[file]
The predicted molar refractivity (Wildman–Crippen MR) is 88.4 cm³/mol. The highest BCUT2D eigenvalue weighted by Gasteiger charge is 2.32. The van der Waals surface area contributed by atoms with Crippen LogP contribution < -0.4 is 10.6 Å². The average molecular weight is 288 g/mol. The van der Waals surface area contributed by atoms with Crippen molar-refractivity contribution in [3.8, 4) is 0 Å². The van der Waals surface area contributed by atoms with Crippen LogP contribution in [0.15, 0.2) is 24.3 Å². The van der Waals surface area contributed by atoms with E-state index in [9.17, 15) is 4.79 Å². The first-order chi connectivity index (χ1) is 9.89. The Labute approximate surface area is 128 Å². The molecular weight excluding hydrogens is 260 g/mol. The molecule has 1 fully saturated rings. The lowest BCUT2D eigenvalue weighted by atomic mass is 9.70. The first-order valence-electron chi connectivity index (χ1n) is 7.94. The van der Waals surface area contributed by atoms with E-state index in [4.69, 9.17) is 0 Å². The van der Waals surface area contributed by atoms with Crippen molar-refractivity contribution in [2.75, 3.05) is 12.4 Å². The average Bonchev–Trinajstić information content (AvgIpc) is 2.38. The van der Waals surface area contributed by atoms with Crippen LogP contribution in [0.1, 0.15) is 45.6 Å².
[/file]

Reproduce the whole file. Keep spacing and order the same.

The predicted molar refractivity (Wildman–Crippen MR) is 88.4 cm³/mol. The highest BCUT2D eigenvalue weighted by Gasteiger charge is 2.32. The van der Waals surface area contributed by atoms with Crippen LogP contribution < -0.4 is 10.6 Å². The average molecular weight is 288 g/mol. The van der Waals surface area contributed by atoms with Crippen molar-refractivity contribution in [3.8, 4) is 0 Å². The van der Waals surface area contributed by atoms with Crippen LogP contribution in [0.15, 0.2) is 24.3 Å². The van der Waals surface area contributed by atoms with E-state index in [9.17, 15) is 4.79 Å². The first-order chi connectivity index (χ1) is 9.89. The Labute approximate surface area is 128 Å². The molecular weight excluding hydrogens is 260 g/mol. The molecule has 1 fully saturated rings. The lowest BCUT2D eigenvalue weighted by atomic mass is 9.70. The first-order valence-electron chi connectivity index (χ1n) is 7.94. The van der Waals surface area contributed by atoms with E-state index in [4.69, 9.17) is 0 Å². The van der Waals surface area contributed by atoms with Crippen molar-refractivity contribution in [2.75, 3.05) is 12.4 Å². The average Bonchev–Trinajstić information content (AvgIpc) is 2.38. The van der Waals surface area contributed by atoms with Crippen LogP contribution in [0.1, 0.15) is 45.6 Å².